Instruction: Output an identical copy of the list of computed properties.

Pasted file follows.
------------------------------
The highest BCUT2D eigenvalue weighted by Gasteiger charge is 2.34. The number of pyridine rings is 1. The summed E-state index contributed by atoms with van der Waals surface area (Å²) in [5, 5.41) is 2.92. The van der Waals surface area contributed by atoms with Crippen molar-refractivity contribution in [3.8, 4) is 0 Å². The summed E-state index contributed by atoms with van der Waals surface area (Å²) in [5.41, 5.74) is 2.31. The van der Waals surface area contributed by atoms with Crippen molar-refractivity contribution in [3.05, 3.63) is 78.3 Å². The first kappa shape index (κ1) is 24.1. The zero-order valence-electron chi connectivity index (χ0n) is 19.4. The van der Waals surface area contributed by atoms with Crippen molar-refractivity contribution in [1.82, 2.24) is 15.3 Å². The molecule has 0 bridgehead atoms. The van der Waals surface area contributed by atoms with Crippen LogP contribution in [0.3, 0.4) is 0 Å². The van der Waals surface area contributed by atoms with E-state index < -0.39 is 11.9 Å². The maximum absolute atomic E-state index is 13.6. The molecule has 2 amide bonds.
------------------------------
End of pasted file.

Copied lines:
The highest BCUT2D eigenvalue weighted by Gasteiger charge is 2.34. The number of pyridine rings is 1. The summed E-state index contributed by atoms with van der Waals surface area (Å²) in [5, 5.41) is 2.92. The van der Waals surface area contributed by atoms with Crippen molar-refractivity contribution in [3.8, 4) is 0 Å². The summed E-state index contributed by atoms with van der Waals surface area (Å²) in [5.41, 5.74) is 2.31. The van der Waals surface area contributed by atoms with Crippen molar-refractivity contribution in [3.05, 3.63) is 78.3 Å². The first kappa shape index (κ1) is 24.1. The zero-order valence-electron chi connectivity index (χ0n) is 19.4. The van der Waals surface area contributed by atoms with Crippen molar-refractivity contribution in [1.82, 2.24) is 15.3 Å². The molecule has 0 bridgehead atoms. The van der Waals surface area contributed by atoms with Crippen LogP contribution in [0.3, 0.4) is 0 Å². The van der Waals surface area contributed by atoms with E-state index < -0.39 is 11.9 Å². The maximum absolute atomic E-state index is 13.6. The molecule has 2 amide bonds.